Examples of the enablers include tower providers, which supply sites to telecom companies for their infrastructure. The logistics behind providing a vast interconnected network, particularly in cities, is a huge undertaking...

The semiconductor industry is likely to be another beneficiary of 5G. High performance applications such as 5G require even smaller semiconductors. The essential technology required to manufacture these semiconductors is highly specialised... . Device and component makers that produce memory chips, OLED display screens, mobile phones and consumer electronics (or the Internet of Things) are positioned to benefit from the increased connectivity of 5G. Companies like Samsung have been leading the market developing end-to-end 5G offerings.

Data centre providers are also likely to see growing demand from 5G adoption. These data storage centres allow enterprises to take advantage of 5G mobile networks when accessing cloud infrastructure, while improving network and application performance over low latency connections.

5G users These comprise the third level of beneficiary, and this is the area where 5G is potentially a gamechanger because it will enable devices and machines to talk to each other with accuracy and speed. Known as Machine Type Communication (MTC), this technology comes under two main headings.

Massive MTC is where lots of devices exchange large amounts of data but do not necessarily require exceptionally fast response times. Applications could include logistics or smart agriculture. The second category is critical MTC, where not only ultra-reliability is needed but also speed ... think of factory automation, autonomous vehicles and traffic safety.

While some of these themes such as factory automation are already familiar to the market, 5G could accelerate the trend. Similarly, autonomous vehicle development is already making significant headway, but 5G could enable autonomous vehicles to start communicating with one another more effectively, allowing greater safety, efficiency and reducing emissions.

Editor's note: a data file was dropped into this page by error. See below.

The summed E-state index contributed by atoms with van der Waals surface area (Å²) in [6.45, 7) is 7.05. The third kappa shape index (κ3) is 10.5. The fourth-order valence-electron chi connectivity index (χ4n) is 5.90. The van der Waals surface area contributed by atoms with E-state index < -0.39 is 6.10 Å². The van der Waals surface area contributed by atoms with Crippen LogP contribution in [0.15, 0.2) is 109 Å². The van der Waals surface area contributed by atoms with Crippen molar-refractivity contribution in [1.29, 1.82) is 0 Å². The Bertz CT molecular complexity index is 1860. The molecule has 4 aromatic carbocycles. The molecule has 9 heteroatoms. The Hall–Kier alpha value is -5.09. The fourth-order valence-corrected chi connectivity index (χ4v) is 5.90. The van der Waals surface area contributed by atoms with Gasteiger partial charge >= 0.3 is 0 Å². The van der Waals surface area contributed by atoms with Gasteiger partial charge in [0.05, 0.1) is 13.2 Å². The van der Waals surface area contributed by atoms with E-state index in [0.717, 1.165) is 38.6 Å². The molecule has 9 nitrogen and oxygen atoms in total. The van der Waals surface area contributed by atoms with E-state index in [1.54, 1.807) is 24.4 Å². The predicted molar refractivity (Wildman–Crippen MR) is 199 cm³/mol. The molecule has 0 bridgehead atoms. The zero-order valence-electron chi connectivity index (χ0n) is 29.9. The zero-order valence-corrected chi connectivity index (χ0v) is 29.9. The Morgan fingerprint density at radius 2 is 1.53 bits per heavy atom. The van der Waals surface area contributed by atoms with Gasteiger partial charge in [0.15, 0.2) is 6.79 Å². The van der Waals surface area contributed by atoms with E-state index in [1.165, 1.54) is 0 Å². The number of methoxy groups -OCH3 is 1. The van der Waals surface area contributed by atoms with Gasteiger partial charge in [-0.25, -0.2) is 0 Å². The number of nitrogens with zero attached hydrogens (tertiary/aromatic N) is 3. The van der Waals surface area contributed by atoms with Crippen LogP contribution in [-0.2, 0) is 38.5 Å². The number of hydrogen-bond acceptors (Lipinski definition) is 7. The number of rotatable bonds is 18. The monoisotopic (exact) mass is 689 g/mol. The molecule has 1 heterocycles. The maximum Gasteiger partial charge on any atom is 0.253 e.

Across industries, 5G is expected to lead to a flood of innovation. In health care, it could allow not just online consultations with doctors but monitoring health conditions and remote surgery. In the energy sector, 5G could enable remote facility inspection or repair, and smart grids.

Virtual and augmented reality, VR and AR,are usually associated with entertainment, but they have massive potential in the maintenance of industrial facilities, where they could improve efficiency through faster repairs.

Where are the possible investable opportunities?
There are a number of listed companies that fall under the 5G enabler category. Importantly, though, they are positioned not just for the growth associated with 5G but for wider secular growth trends around digital disruption. We believe many of these companies represent attractive investment opportunities right now for long-term future growth.
While the real game-changing opportunity could be among the companies that become the ultimate 'users' of 5G, this segment is still in its infancy. That means we must be very careful about how we invest in 5G and for that reason, the concept of a fund overly reliant on 5G has limited appeal. The ability to flexibly invest across different themes and ensure that the investment theme evolves over time, just as the investment opportunity evolves, should be more robust.


Capital Group New Perspective Fund (AU) focuses on investing in companies benefiting from a range of secular trends, and one key theme is digital disruption. This includes companies across industry sectors that are using technology to disrupt their markets, and 5G comes squarely under that heading.


https://www.firstlinks.com.au/article/is-5g-all-hype-or-real-investable-opportunity



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"Every long-term security is nothing more than a claim on some expected future stream of cash that will be delivered into the hands of investors over time. For a given stream of expected future cash payments, the higher the price investors pay today for that stream of cash, the lower the long-term return they will achieve on their investment over time." - Dr John Hussman

"If I had even the slightest grasp upon my own faculties, I would not make essays, I would make decisions." ― Michel de Montaigne